Due to the hype and the fact that I owned this website, I felt it was my job to look into a documentary called “The True Cost”. After watching a lot of documentaries about sustainability and green living, I sort of knew what I was going to get from this movie. If you haven’t seen the movie yet, I will give you a quick summary:
But first, the trailer:
Now….let us go straight to the summary.
Table of Contents
- What does “The True Cost” really show?
- So…what happened after “The True Cost” hit the cinemas?
- Then why is no action taken after environmental documentaries?
What does “The True Cost” really show?
The fashion industry has changed due to customer demand. Where a collection would last somewhere between 2 and 4 months in 1990, it will barely last a month in 2018. In other words: a lot of clothes are being produced only to be thrown out as they are not “the right fashion” 45 days later. Big waste problem.
There have been reported several incidents of people being trapped inside collapsing clothing factories. And who should we blame for this? Well, the owners of the factories do blame the consumers and the big retail chains (Zara, H&M, etc.) that constantly ask for cheaper clothes. Their logic goes like this:
If you want cheaper clothes? Fine, but we have to adjust the working conditions of factory workers in other to make that happen.
Many people have died in India and Bangladesh due to poor maintenance of clothing factories.
In the end, the documentary does not really offer a conclusion. However, I am sure the movie makes intended to make people think about which clothes they buy and how much they end up paying for it.
So…what happened after “The True Cost” hit the cinemas?
Well, if you know the mechanisms of documentaries, you would know that not much has been done. In fact, certain documentaries might work to make the world a better place. But those are mainly targeted towards one single company. When you try to put focus on the whole clothing industry, nothing is going to be changed.
Documentaries that changed companies to the better
In order to explain that further, let me give you some examples:
– “SuperSize Me” had a clear agenda: showing that McDonalds sold unhealthy products. With a budget of barely 65,000 USD, Morgan Spurlock created a movie that literally shocked the world. McDonalds had a strong pressure to respond. And in fact, they did. Their “supersize” menu was immediately removed from their product range, they invested in green initiatives to appear more eco-friendly and created a website called “supersizeme-thedebate.co.uk” to defend themselves.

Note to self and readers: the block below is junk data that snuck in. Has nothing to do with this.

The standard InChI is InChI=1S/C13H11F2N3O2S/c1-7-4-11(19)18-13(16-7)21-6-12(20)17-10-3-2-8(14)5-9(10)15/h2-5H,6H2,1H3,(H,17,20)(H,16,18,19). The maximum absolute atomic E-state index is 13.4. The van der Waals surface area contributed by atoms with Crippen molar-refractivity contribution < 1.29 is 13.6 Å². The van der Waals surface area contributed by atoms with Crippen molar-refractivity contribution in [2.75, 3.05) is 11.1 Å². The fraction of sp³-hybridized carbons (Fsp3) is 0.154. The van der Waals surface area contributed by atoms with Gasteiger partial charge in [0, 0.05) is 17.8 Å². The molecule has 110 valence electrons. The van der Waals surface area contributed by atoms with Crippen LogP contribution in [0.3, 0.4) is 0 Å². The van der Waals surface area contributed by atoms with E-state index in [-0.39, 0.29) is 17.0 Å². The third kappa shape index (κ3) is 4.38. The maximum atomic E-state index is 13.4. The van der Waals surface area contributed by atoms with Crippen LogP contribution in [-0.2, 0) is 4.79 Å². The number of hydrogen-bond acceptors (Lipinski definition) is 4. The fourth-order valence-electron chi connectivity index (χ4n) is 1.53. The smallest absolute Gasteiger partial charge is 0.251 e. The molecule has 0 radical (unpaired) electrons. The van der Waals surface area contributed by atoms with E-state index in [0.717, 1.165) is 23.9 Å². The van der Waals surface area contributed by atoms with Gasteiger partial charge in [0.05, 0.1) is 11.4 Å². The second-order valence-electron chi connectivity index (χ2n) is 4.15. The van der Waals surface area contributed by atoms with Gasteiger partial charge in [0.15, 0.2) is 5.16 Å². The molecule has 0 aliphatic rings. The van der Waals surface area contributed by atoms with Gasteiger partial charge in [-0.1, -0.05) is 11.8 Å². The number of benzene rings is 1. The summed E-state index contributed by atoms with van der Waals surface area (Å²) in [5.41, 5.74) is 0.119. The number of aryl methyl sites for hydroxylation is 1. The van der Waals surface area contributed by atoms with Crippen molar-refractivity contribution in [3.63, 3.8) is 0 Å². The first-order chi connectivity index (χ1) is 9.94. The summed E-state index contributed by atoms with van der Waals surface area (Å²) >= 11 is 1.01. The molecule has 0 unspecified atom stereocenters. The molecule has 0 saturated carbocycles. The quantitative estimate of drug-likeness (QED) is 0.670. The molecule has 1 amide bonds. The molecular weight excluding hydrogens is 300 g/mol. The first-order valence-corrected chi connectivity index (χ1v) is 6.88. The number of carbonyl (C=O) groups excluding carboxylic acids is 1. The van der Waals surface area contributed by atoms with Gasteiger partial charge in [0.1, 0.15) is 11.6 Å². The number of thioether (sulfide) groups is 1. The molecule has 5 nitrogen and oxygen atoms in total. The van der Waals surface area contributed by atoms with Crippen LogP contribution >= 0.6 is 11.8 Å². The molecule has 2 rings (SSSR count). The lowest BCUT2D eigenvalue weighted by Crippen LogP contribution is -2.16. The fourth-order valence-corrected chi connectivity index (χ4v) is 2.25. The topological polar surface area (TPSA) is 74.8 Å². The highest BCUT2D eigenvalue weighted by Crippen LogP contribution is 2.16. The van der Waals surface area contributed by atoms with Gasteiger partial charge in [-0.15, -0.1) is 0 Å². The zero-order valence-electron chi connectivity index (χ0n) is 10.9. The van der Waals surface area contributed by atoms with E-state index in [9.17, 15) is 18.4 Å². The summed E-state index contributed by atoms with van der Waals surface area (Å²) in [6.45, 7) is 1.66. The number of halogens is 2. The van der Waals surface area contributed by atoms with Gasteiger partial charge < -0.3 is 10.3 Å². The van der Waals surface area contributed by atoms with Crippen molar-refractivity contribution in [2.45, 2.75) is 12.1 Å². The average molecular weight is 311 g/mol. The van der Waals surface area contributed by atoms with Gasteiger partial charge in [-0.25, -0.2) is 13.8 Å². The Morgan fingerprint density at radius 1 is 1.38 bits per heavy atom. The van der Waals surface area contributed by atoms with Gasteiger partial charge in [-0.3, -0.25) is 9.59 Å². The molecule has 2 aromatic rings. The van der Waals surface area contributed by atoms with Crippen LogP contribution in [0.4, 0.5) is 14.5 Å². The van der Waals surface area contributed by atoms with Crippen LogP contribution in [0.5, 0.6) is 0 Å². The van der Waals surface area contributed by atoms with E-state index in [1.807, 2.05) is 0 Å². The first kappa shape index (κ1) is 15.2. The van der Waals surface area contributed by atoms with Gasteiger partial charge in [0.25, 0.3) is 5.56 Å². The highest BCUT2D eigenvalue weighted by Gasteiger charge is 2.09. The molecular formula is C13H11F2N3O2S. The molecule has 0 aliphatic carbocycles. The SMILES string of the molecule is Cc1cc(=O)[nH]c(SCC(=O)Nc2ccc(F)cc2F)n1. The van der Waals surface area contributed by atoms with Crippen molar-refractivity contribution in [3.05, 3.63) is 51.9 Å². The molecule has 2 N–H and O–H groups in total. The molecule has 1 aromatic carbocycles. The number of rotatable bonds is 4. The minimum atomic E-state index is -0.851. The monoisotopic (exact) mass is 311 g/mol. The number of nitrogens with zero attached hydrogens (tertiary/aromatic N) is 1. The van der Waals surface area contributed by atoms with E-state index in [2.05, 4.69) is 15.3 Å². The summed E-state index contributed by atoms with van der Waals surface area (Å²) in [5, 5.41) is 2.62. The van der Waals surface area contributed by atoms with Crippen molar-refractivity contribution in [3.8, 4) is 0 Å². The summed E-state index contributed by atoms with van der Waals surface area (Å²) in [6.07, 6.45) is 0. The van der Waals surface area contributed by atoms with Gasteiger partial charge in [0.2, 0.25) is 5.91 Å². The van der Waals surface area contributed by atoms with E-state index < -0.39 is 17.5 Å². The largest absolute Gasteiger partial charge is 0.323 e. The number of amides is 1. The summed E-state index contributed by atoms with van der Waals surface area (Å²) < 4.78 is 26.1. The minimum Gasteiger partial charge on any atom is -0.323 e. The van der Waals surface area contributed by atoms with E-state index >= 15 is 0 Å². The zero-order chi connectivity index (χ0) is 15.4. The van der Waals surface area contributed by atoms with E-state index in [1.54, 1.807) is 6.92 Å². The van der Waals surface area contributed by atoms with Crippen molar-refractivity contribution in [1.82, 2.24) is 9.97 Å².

– A company called SeaWorld had an excellent business idea. Or so they thought. Capturing wild orcas and putting them inside small pools in USA was just the beginning. Furthermore, they trained them to do various exercises for the high-paying audience that came to watch their shows. When the documentary “BlackFish” came out, it totally exposed SeaWorlds` business practices. After years of debate (and a great number of hate messages on their Twitter/Facebook pages), SeaWorld decided to phase out their killer whales shows.
PS! Both documentaries can be found on Netflix.
Then why is no action taken after environmental documentaries?
Because the problem is too huge. You can change one business, but you cannot change the mentality of 1000s of politicians. Or billions of people. Not by making one controversial (but well-documented) documentary. That is why “The True Cost” is not going to play a significant role in how we buy nor produce clothes in the future.
Also read: Top 5 environmental issues right now
An example of this is “The Inconvenient Truth”. Probably the most iconic environment documentary ever created. Back in 2006, climate change was a topic that not many people were paying attention to. Instead of actually taking the words from leading scientists as the truth, people began to make up their own opinions. “Is this really true? We still see cold winters?” and so on.
There are some problems by educating people about environmental issues:
1) Regardless of how much you deny that these issues are real, you will always find (a lot) of people meaning the same thing. It has almost become mainstream to not believe in climate change. Just by seeing the viewing figures of Fox News, you understand that this is something that won’t be changed over the next couple of years.
2) Did you know that most people believed the earth was flat for many hundred years? Despite scientists claiming that it was round, people would not believe it. Why not? Because they could not see it clearly with their own eyes.
The same logic applies to people that do not believe in certain environmental issues. As long as they don’t see the ice melt on the North Pole, global warming does not exist. As long as they do not work in (or close to) clothing factories in Bangladesh, they do not believe that the pollution or social problems are significant. And so on.
“The True Cost” is a decent documentary. All-in-all, it shows how overconsumption and a cynical clothing industry work together to pollute the world. The key takeaway you would get from that documentary is: buy more expensive clothes that have higher quality and probably a more eco-friendly lifecycle.
As I also stated in this article, these documentaries do only provide a limited effect on most people. As most people in the Western world is not directly affected by the negative trend in the clothing industry, people will refuse to change their habits. What you can do is 1) share this article with some friends and/or family members and 2) start to think about what you buy and wear.